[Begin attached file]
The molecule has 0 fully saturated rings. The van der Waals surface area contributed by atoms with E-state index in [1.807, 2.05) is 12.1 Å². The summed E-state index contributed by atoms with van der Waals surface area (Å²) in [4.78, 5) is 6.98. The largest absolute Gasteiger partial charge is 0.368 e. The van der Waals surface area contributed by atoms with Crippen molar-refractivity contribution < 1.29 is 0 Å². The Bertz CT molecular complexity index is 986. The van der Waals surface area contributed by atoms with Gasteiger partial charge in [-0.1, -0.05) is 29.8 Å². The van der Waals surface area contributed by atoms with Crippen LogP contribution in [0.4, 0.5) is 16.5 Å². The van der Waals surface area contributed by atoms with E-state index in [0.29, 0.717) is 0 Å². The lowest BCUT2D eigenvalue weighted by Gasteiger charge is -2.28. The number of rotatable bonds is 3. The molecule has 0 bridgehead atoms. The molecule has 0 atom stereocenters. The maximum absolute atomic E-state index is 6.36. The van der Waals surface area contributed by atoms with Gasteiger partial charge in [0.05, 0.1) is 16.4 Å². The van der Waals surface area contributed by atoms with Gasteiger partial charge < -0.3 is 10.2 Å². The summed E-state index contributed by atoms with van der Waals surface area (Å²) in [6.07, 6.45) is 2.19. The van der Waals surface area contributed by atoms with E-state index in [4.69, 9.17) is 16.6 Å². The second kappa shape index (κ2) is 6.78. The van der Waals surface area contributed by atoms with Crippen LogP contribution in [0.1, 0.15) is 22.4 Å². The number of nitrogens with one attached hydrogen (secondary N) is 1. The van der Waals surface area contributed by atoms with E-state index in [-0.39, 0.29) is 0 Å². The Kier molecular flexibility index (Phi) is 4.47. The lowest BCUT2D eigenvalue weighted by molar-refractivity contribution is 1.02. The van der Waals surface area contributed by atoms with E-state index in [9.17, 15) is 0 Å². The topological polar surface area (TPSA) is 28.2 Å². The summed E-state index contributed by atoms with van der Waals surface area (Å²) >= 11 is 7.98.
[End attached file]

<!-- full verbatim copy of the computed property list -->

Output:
The molecule has 0 fully saturated rings. The van der Waals surface area contributed by atoms with E-state index in [1.807, 2.05) is 12.1 Å². The summed E-state index contributed by atoms with van der Waals surface area (Å²) in [4.78, 5) is 6.98. The largest absolute Gasteiger partial charge is 0.368 e. The van der Waals surface area contributed by atoms with Crippen molar-refractivity contribution < 1.29 is 0 Å². The Bertz CT molecular complexity index is 986. The van der Waals surface area contributed by atoms with Gasteiger partial charge in [-0.1, -0.05) is 29.8 Å². The van der Waals surface area contributed by atoms with Crippen LogP contribution in [0.4, 0.5) is 16.5 Å². The van der Waals surface area contributed by atoms with E-state index in [0.29, 0.717) is 0 Å². The lowest BCUT2D eigenvalue weighted by Gasteiger charge is -2.28. The number of rotatable bonds is 3. The molecule has 0 bridgehead atoms. The molecule has 0 atom stereocenters. The maximum absolute atomic E-state index is 6.36. The van der Waals surface area contributed by atoms with Gasteiger partial charge in [0.05, 0.1) is 16.4 Å². The van der Waals surface area contributed by atoms with Gasteiger partial charge < -0.3 is 10.2 Å². The summed E-state index contributed by atoms with van der Waals surface area (Å²) in [6.07, 6.45) is 2.19. The van der Waals surface area contributed by atoms with E-state index in [4.69, 9.17) is 16.6 Å². The second kappa shape index (κ2) is 6.78. The van der Waals surface area contributed by atoms with Crippen LogP contribution in [0.1, 0.15) is 22.4 Å². The number of nitrogens with one attached hydrogen (secondary N) is 1. The van der Waals surface area contributed by atoms with E-state index in [-0.39, 0.29) is 0 Å². The Kier molecular flexibility index (Phi) is 4.47. The lowest BCUT2D eigenvalue weighted by molar-refractivity contribution is 1.02. The van der Waals surface area contributed by atoms with E-state index in [9.17, 15) is 0 Å². The topological polar surface area (TPSA) is 28.2 Å². The summed E-state index contributed by atoms with van der Waals surface area (Å²) >= 11 is 7.98.